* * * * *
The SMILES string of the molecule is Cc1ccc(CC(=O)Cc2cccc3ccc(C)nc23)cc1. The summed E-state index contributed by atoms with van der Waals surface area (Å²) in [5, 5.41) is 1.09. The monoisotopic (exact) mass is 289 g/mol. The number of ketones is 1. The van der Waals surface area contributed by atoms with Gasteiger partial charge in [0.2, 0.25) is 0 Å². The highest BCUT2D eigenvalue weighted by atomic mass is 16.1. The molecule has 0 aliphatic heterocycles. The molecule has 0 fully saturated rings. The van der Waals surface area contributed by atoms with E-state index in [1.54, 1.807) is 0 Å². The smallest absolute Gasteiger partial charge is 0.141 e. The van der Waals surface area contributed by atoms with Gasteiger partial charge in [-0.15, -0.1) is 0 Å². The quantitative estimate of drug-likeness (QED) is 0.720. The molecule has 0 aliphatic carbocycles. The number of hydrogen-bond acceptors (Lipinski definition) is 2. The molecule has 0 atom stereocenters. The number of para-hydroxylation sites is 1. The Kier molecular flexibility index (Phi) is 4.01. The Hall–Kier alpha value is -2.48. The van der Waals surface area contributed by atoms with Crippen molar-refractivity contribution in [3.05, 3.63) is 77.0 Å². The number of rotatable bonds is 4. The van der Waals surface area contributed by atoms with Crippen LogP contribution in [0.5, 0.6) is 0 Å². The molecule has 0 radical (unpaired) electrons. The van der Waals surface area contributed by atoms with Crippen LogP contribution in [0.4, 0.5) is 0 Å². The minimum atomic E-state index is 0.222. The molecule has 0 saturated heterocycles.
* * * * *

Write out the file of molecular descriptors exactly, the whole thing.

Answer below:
The SMILES string of the molecule is Cc1ccc(CC(=O)Cc2cccc3ccc(C)nc23)cc1. The summed E-state index contributed by atoms with van der Waals surface area (Å²) in [5, 5.41) is 1.09. The monoisotopic (exact) mass is 289 g/mol. The number of ketones is 1. The van der Waals surface area contributed by atoms with Gasteiger partial charge in [0.2, 0.25) is 0 Å². The highest BCUT2D eigenvalue weighted by atomic mass is 16.1. The molecule has 0 aliphatic heterocycles. The molecule has 0 fully saturated rings. The van der Waals surface area contributed by atoms with E-state index in [1.54, 1.807) is 0 Å². The smallest absolute Gasteiger partial charge is 0.141 e. The van der Waals surface area contributed by atoms with Gasteiger partial charge in [-0.15, -0.1) is 0 Å². The quantitative estimate of drug-likeness (QED) is 0.720. The molecule has 0 aliphatic carbocycles. The number of hydrogen-bond acceptors (Lipinski definition) is 2. The molecule has 0 atom stereocenters. The number of para-hydroxylation sites is 1. The Kier molecular flexibility index (Phi) is 4.01. The Hall–Kier alpha value is -2.48. The van der Waals surface area contributed by atoms with Crippen molar-refractivity contribution in [3.05, 3.63) is 77.0 Å². The number of rotatable bonds is 4. The van der Waals surface area contributed by atoms with Crippen LogP contribution in [0.5, 0.6) is 0 Å². The molecule has 0 radical (unpaired) electrons. The van der Waals surface area contributed by atoms with Crippen LogP contribution in [0.4, 0.5) is 0 Å². The minimum atomic E-state index is 0.222. The molecule has 0 saturated heterocycles.